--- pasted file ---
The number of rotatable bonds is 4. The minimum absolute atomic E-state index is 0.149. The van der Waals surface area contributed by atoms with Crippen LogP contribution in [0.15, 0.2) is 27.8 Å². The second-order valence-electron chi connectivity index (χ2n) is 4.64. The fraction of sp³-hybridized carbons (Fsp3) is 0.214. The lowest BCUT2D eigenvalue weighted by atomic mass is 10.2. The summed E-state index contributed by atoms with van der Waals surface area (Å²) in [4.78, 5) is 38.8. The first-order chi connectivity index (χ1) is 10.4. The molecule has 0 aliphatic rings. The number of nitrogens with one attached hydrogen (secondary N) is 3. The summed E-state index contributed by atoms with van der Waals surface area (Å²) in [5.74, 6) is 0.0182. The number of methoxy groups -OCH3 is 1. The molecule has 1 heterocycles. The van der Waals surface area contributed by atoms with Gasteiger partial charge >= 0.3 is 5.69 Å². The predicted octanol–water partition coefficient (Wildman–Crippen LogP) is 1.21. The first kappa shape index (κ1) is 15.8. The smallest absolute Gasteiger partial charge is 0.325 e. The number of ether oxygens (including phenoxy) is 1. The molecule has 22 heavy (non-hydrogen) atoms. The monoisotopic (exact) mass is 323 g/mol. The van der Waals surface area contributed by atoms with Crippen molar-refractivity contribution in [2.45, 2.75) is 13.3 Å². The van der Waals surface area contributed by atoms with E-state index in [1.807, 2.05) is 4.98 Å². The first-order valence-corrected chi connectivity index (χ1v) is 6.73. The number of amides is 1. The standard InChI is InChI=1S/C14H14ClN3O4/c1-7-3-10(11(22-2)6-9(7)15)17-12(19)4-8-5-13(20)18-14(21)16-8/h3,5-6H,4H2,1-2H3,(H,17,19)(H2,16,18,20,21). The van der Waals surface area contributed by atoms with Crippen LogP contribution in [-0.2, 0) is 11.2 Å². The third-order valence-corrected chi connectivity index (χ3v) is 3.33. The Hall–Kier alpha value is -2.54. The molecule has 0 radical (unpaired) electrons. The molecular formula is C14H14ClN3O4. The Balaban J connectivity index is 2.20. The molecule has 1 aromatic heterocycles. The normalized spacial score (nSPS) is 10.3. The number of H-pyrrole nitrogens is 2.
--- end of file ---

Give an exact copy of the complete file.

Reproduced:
The number of rotatable bonds is 4. The minimum absolute atomic E-state index is 0.149. The van der Waals surface area contributed by atoms with Crippen LogP contribution in [0.15, 0.2) is 27.8 Å². The second-order valence-electron chi connectivity index (χ2n) is 4.64. The fraction of sp³-hybridized carbons (Fsp3) is 0.214. The lowest BCUT2D eigenvalue weighted by atomic mass is 10.2. The summed E-state index contributed by atoms with van der Waals surface area (Å²) in [4.78, 5) is 38.8. The first-order chi connectivity index (χ1) is 10.4. The molecule has 0 aliphatic rings. The number of nitrogens with one attached hydrogen (secondary N) is 3. The summed E-state index contributed by atoms with van der Waals surface area (Å²) in [5.74, 6) is 0.0182. The number of methoxy groups -OCH3 is 1. The molecule has 1 heterocycles. The van der Waals surface area contributed by atoms with Gasteiger partial charge >= 0.3 is 5.69 Å². The predicted octanol–water partition coefficient (Wildman–Crippen LogP) is 1.21. The first kappa shape index (κ1) is 15.8. The smallest absolute Gasteiger partial charge is 0.325 e. The number of ether oxygens (including phenoxy) is 1. The molecule has 22 heavy (non-hydrogen) atoms. The monoisotopic (exact) mass is 323 g/mol. The van der Waals surface area contributed by atoms with Crippen molar-refractivity contribution in [2.45, 2.75) is 13.3 Å². The van der Waals surface area contributed by atoms with E-state index in [1.807, 2.05) is 4.98 Å². The first-order valence-corrected chi connectivity index (χ1v) is 6.73. The number of amides is 1. The standard InChI is InChI=1S/C14H14ClN3O4/c1-7-3-10(11(22-2)6-9(7)15)17-12(19)4-8-5-13(20)18-14(21)16-8/h3,5-6H,4H2,1-2H3,(H,17,19)(H2,16,18,20,21). The van der Waals surface area contributed by atoms with Crippen LogP contribution in [-0.2, 0) is 11.2 Å². The third-order valence-corrected chi connectivity index (χ3v) is 3.33. The Hall–Kier alpha value is -2.54. The molecule has 0 radical (unpaired) electrons. The molecular formula is C14H14ClN3O4. The Balaban J connectivity index is 2.20. The molecule has 1 aromatic heterocycles. The normalized spacial score (nSPS) is 10.3. The number of H-pyrrole nitrogens is 2.